Inside a stunning Italian town just a few hours from the UK – and you can stay for £42 a night.
SOUTHERN ITALY Puglia is enjoying its moment in the sun with its small cone-shaped houses, known as trulli, attracting visitors from all over the world.
The UNESCO-protected city of Alberobello has the largest concentration, with over 1,400 whitewashed houses with conical roofs.
This is where I book the traditional stay which starts at just £42 per person per night.
My guide Mimmo Palmisan is the owner of Trulli e Puglia, a trullo rental company, and his family has lived in Alberobello – which means “beautiful tree” – for generations.
He insists that we meet at the top of the city at the church of San Antonio of Padua, and not at the foot of the hill, the usual tourist destination, where there are many souvenir shops.
He also insists that we start our walk before the buses with passengers from the cruise ships arrive.
I’m happy with it. Sunrise is a magical hour when the white limestone of the city is illuminated by soft pink light and you only hear the chatter of magpies.
“Look how beautiful the city is in the early morning,” sighs Mimmo, leading me to the church (or rather, to a giant trullo, since everything is under a conical roof here).
When it was built in the 1900s, it provided education for the children of Alberobello while their parents started growing the almond groves again.
The venture changed the fortunes of this impoverished community and explains the giant almond featured in the painting of Christ on the Cross hanging above the altar.
Outside, the sun reflects off the dazzling white buildings, and it’s hard not to get carried away by the city’s dreamlike qualities.
“The worst thing is when people call the trulli ‘houses of the smurfs,’” Mimmo grumbles as we walk past the Tholos wine bar, which serves a free breakfast included with my stay.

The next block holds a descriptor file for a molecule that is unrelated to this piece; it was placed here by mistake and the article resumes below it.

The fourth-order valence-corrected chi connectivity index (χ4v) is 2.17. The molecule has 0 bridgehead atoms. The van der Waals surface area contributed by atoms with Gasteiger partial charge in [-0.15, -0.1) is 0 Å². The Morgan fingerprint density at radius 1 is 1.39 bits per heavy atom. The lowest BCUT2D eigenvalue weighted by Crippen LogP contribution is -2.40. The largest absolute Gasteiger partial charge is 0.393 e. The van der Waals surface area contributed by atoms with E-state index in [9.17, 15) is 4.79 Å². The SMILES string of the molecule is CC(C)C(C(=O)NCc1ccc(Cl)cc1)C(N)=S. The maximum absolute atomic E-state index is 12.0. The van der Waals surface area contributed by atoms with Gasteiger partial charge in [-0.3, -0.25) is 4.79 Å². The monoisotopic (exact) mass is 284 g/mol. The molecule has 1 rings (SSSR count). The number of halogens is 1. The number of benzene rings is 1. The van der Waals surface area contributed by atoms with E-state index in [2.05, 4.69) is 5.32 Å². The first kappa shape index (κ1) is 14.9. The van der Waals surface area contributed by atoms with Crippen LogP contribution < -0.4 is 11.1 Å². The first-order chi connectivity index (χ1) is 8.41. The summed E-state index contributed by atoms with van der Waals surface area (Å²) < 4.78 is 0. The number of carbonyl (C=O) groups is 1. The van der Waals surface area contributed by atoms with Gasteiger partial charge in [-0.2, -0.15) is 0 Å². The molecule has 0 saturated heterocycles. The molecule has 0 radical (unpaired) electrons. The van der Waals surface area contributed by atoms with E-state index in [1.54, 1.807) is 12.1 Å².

Ideal for sunsets
The main town is all white-cobbled streets and trulli with conical roofs painted with Christian symbols such as the sun, the cross and the heart of Mary, many of which now house small shops and cafes.
On the opposite hill, UNESCO banned all commercial use of the trulli except for a few bed and breakfasts.
As we explore, Mimmo tells me about the city’s colorful past.
Originally built in the Middle Ages as a secret to tax evasion, the locals made a living cutting down oak trees to supply the Italian shipbuilding industry while henchmen hid in the woods to deal with any unwanted spies.
“If the royal tax collectors come here to sniff it out, they’ll get this,” says Mimmo, slowly running his finger down his throat.
The conical roof was left with a small opening at the top so that taxes could not be levied on the unfinished house, and “secco” (no mortar) were built so that they could be quickly demolished in the event of a royal inspection.
We enter a trullo, untouched for a century, where sheep have been kept in an open stall next to a kitchen adorned with blackened cooking utensils and strings of garlic.
A small iron bed is neatly fitted into the arch, and a staircase leads to the roof, where the floor for children to sleep is laid on thick wooden beams.
“Don’t worry,” Mimmo jokes. “You won’t stay here.
We then look into a quaint trullo 5H (actually two nailed together) with a plunge pool and sauna, a sumptuous living room furnished with Apulian antiques, and a beautiful terrace perfect for sunsets.
I strike a balance between the two by choosing to stay in a newly refurbished trullo with modern amenities (wi-fi and a decent shower), but it’s simply furnished to let the honey-hued bricks speak for themselves.
Stone floors, eye-catching brick arches and a beam of light from the top of the dome. You will be hard pressed to find a more comfortable home.
In hot summers, these unique homes are also an oasis of cool calm.
As the sun goes down, I wander the lanes of Alberobello, now tourist-free and drenched in soft amber tones, to Trullo D’Oro for a plate of fettuccine pasta with wild boar stew and porcini mushrooms.
“Salute!” the waiter wishes me, and I raise my glass of local Verdeca wine, glad that for a while this beautiful town of trulli will be at my disposal.
GET THERE: Fly direct to Bari or Brindisa from many UK airports.
EasyJet flies to Bari from Gatwick from £34.99 one way. See easyJet.com.
ACCOMMODATION THERE: Trulli with Trulli e Puglia starts at €95 (£84) per night.
Bicycle rental, cooking lessons and wine tasting are also available. See trulliepuglia.com.